Bongo at the Louisville Zoo



Mountain forest of equatorial Africa, from West Africa to Kenya and Uganda.


Dense brushwood in lowlands and mountain forests.


Largest of the forest antelopes. Males are slightly larger than females. Get
5.5 – 8 feet in length.


Females come into heat approximately every three weeks. Gestation is about
285 days (9.5 months).


Wild: Browsers; eat leaves, flowers, twigs, thistles, shoots, fruit. Said to pry
bush and tree roots out of the ground with their horns.
Zoo: Hay and a mixture of grains.


  • An elusive antelope. Seldom seen in wild, preferring to live in the densest, most remote jungle areas.
  • Live singly, in pairs, or in small groups.


  • Old males are very dark chestnut while the head, neck and underpart are almost  black.
  • Males’ coats darken with age.
  • Both males and females have spiraled horns.
  • Bongos usually run with their heads thrown back and their horns parallel to their back. This streamlining effect parts the bushes while they run and allows the foliage to spring back, making tracking the  bongo almost impossible.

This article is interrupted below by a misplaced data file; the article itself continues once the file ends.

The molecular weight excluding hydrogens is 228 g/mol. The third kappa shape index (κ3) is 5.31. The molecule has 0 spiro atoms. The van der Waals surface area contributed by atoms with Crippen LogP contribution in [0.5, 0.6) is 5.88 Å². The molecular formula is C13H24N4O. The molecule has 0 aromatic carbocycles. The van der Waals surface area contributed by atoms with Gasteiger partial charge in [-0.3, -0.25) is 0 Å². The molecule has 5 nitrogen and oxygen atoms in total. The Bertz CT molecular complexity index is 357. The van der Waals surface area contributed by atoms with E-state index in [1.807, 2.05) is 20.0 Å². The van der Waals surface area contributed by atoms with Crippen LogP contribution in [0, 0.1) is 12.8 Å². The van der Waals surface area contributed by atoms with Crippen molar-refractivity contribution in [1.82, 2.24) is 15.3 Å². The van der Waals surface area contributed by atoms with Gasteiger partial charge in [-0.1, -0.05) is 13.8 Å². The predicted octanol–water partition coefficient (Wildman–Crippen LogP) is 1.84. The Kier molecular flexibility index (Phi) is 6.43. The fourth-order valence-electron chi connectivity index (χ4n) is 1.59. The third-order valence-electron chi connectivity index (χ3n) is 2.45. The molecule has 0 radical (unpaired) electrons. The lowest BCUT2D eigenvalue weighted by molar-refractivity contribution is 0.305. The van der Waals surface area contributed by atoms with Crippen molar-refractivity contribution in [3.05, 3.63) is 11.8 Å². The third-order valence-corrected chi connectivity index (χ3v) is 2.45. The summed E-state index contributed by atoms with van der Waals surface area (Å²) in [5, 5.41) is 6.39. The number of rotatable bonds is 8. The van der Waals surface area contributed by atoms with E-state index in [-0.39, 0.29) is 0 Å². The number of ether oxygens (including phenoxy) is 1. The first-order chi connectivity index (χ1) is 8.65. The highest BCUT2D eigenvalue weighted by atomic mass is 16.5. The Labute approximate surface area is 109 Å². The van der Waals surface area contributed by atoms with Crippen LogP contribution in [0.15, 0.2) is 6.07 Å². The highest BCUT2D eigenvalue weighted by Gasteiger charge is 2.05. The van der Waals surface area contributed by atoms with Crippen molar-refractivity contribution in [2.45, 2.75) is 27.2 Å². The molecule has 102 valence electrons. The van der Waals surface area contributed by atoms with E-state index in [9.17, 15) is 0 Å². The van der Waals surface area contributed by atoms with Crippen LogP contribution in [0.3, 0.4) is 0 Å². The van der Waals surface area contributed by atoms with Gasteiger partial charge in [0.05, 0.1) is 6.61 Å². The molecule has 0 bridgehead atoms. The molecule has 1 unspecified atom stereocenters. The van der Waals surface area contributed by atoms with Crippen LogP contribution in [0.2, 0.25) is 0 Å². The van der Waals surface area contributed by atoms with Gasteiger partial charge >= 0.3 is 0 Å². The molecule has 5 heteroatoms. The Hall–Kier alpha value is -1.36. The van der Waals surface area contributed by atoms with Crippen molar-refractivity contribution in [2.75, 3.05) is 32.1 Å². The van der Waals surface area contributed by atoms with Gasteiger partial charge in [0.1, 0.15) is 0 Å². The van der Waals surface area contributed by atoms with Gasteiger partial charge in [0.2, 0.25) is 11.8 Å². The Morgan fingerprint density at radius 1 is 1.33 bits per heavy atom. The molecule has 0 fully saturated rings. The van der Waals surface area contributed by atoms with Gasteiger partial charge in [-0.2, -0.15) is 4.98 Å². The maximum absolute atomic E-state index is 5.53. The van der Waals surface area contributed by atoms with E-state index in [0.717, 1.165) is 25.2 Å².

• The only forest antelope to form herds.
  • They have been known to eat burned wood after lightning storms. This behavior is  believed to be a means of getting salt or minerals.
  • Bongos are great high jumpers but prefer to go under or around obstacles.
  • Bongos use their prehensile tongue to grasp the vegetation they feed on.
  • As browsers they are important to their habitat by keeping vegetation from becoming overgrown.
  • They are preyed upon by leopards and sometimes hyenas.


  1. Estes, Richard D. The Behavior Guide to African Mammals: Including Hoofed Mammals, Carnivores, Primates. Berkeley and Los Angeles: University of California Press, 1991.
  2. Estes, Richard. The Safari Companion. Post Mills: Chelsea Green Publishing Co., 1993.
  3. Kingdon, Jonathan. East African Mammals Vol.IIIC. Chicago: The University of Chicago Press, 1982.
  4. Nowak, Ronald M. Walker’s Mammals of the World Fifth Ed. Vol. II. Baltimore: The John Hopkins University Press, 1991.
  5. Spinage, C.A. The Natural History of Antelopes. New York: Facts on File Publications, 1986.